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I have to give it to Detroit Mayor Mike Duggan. He is a masterful and tactful politician. And like President Trump, he knows what to feed his audience, and how to make them walk away feeling compelled, guilty or wanting to do something about a particular problem.

That is exactly what he did last year during his re-election when he gave an unusual speech before a predominantly white audience on Mackinac Island about the history of racial discrimination in housing and other facets of life in Detroit, and the debilitating impact on generations of black Detroiters. During his remarks the mayor appeared resolute about fighting discrimination and ensuring fairness in the recovery of the city.

To this day, there are business influencers who share with me that the mayor’s speech is one of the most memorable Mackinac experiences for them for the painful truths contained in it.

But looking back, Duggan’s Mackinac presentation before an elite audience that is inclined to accept whatever he says as gospel was nothing more than electioneering, as a new report last week indicated that the city’s own demolition program lacked serious diversity. The report stated that only 16 percent of the federal Hardest Hit Fund has gone to black-owned companies and overall minority participation in the program is about 26 percent.

Let’s get this straight. Detroit is a predominantly black city, and for a program of this magnitude to operate without significant minority participation is appalling. It is inexcusable and a disgrace for an administration that claims that it is working toward ensuring that Detroiters meaningfully participate in the economic boom taking place. It also calls into question the moral fortitude and conscience of the Duggan administration when it comes to issues of justice and fairness.

If Duggan was serious about tackling this problem, he would have ensured that at least half of the participants in the blight program are minorities. He would have made sure that any policy that stands to cripple the efforts of minority participation is either eliminated or modified toward inclusion.

Duggan himself attested to the fact that for too long blacks have been deliberately and systematically excluded from opportunities as part of the true history of Detroit. After his Mackinac race speech, the mayor told reporters that he was honored that blacks elected him as mayor and views his election as an enormous responsibility.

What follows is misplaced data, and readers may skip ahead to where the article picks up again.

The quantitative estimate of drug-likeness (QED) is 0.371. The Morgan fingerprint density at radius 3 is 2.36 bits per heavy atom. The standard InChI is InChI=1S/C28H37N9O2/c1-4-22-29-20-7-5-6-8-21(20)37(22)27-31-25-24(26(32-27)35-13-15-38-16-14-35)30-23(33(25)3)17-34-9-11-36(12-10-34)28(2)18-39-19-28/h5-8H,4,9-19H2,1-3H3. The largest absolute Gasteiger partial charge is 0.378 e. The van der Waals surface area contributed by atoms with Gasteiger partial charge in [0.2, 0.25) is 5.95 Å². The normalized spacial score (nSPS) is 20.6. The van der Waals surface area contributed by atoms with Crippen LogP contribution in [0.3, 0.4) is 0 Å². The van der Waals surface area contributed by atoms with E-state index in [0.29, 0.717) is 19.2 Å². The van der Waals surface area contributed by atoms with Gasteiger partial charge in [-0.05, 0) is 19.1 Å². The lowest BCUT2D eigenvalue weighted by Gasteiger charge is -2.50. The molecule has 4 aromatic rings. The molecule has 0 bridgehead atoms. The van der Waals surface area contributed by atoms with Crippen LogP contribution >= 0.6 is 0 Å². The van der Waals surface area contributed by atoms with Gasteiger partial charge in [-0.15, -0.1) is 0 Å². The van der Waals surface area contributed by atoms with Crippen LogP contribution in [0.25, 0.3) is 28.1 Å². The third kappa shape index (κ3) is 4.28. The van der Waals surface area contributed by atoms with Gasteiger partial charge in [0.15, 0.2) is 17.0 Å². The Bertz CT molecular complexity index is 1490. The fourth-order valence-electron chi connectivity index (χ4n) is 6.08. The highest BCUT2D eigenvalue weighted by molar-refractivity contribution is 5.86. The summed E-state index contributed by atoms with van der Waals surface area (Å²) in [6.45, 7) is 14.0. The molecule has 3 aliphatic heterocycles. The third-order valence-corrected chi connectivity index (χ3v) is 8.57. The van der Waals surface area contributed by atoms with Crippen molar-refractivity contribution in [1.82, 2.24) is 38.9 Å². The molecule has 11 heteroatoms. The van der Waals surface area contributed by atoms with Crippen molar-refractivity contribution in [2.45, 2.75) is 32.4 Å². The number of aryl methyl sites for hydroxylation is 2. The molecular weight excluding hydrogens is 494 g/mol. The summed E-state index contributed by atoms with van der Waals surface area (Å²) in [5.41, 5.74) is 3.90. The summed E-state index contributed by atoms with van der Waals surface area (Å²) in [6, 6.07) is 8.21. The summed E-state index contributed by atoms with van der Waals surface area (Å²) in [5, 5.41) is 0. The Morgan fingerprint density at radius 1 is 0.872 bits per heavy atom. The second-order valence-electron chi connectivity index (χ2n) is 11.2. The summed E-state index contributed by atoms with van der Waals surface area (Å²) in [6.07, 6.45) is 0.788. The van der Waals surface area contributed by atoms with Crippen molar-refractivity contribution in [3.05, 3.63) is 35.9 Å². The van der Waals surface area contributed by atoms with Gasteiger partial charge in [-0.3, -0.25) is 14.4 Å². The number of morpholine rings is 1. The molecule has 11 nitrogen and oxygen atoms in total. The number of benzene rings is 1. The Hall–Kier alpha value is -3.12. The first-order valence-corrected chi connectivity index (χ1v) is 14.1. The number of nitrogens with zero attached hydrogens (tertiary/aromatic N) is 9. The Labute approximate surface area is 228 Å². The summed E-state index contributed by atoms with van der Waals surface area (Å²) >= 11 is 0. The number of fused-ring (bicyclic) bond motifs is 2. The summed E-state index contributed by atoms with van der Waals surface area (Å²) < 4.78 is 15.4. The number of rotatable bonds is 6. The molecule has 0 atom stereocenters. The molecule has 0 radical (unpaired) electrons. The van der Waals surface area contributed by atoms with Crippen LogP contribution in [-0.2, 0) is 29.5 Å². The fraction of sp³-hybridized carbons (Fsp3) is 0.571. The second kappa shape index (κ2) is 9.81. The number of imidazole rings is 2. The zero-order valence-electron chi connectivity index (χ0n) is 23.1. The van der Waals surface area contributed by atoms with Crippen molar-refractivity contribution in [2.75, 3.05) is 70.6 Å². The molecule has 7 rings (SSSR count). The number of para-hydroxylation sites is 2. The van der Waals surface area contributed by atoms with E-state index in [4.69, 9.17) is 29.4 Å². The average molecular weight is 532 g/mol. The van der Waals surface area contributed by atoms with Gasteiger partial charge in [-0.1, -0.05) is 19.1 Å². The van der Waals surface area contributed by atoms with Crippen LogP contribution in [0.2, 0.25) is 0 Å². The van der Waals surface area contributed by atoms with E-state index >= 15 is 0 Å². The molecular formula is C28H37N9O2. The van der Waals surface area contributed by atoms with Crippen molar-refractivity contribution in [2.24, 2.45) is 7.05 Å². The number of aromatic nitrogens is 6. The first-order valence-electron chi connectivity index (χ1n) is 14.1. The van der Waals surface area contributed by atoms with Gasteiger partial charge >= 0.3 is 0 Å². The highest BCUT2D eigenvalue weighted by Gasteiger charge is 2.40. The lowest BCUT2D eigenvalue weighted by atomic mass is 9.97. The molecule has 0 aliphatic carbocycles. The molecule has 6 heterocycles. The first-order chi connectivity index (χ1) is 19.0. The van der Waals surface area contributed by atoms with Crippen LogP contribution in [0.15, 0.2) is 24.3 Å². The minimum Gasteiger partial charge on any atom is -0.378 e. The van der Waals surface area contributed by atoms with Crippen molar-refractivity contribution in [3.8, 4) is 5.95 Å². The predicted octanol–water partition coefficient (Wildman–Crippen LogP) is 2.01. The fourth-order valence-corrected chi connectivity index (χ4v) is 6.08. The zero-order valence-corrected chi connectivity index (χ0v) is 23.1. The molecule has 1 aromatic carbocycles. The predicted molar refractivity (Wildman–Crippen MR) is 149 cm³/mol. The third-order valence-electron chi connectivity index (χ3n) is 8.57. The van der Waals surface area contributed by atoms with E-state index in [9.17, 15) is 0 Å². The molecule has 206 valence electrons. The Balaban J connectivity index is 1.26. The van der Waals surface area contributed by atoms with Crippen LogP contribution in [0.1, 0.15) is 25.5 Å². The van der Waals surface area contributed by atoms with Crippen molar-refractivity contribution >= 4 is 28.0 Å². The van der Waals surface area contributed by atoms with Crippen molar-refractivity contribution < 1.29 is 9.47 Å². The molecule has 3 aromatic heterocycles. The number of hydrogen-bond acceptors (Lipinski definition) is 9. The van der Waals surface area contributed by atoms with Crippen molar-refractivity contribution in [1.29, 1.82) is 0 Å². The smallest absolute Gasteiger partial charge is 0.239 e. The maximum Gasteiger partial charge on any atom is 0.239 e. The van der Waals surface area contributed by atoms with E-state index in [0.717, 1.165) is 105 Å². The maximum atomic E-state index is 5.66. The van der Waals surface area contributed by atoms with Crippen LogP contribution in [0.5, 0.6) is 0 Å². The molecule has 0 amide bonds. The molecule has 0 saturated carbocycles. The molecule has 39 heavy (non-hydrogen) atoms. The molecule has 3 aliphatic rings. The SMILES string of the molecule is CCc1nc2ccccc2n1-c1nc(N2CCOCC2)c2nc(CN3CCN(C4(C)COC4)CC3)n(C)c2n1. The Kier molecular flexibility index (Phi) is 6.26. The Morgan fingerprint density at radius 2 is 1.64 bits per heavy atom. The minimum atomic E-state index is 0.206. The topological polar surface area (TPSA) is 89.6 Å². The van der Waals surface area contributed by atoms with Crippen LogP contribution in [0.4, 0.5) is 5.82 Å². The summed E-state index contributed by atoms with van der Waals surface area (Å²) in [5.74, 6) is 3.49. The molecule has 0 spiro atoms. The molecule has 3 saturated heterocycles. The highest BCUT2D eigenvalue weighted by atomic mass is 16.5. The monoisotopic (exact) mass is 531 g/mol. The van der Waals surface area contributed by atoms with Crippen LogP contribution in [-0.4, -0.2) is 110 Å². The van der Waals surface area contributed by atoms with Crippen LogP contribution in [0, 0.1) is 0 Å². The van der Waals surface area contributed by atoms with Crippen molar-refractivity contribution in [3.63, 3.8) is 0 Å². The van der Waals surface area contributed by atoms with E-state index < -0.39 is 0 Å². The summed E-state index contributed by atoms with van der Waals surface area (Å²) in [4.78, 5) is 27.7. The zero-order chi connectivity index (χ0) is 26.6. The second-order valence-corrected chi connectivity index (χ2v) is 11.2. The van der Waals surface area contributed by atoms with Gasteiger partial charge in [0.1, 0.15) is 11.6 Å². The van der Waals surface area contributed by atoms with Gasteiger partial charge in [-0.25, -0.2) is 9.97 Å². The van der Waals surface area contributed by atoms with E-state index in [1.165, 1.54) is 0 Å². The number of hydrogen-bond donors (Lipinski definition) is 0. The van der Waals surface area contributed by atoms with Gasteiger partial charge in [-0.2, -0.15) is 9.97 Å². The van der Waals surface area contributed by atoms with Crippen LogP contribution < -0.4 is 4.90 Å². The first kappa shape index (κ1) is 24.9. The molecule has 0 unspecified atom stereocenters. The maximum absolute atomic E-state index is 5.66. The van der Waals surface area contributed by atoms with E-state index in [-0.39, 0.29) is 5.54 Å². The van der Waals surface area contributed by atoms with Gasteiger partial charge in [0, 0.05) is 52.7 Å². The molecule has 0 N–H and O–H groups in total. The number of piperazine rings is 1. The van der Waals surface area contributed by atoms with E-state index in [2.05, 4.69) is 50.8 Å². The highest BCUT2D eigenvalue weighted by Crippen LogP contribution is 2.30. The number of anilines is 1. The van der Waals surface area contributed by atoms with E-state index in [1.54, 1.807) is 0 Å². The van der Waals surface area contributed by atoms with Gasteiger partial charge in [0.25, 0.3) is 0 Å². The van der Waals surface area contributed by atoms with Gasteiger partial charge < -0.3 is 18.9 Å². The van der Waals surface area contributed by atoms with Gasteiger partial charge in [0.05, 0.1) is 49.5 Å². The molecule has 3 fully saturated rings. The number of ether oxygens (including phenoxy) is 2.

If that is the case, he needs to move with all deliberate speed and address this inclusion fiasco.

The mayor should not give the appearance that he has set his eyes on other things and doesn’t care about how blacks and other minorities are faring, even though he succeeded in getting the city’s ministers to give him a no-questions-asked endorsement last year to show that he has black loyalty.

As the first white mayor in 40 years since Coleman A. Young became the first black mayor, Duggan can learn a lot from the legacy of the late legendary mayor, who demonstrated an unwavering commitment to diversity and inclusion and breaking down the chains of institutional bias. Young has had a lasting and generational impact on the city. That is largely because he was intentional about diversity and made it such that it could not be ignored. 

But Young also challenged business leaders to step up and do more for African-Americans.

The city’s struggle with diversity and access for minority contractors is nothing new. But the issue is even more pronounced now and has greater significance at a time when many feel left behind in the revitalization.

The city cannot demand that corporations make diversity a cornerstone of their mission when the city itself is failing woefully in that regard.

There is no reason why Detroit in 2018 should be in a regression, not a progression, mode on inclusion as the demolition’s numbers have shown. Detroit should be a diversity leader, not taking the back seat.

The bottom line is that the buck stops with the mayor. The message from his office should be clear, unequivocal and intentional that diversity should not be optional. It should be a mandate.

bankole@bankolethompson.com

Twitter: @BankoleDetNews

Catch “Redline with Bankole Thompson,” which is broadcast at noon weekdays on Superstation 910AM.

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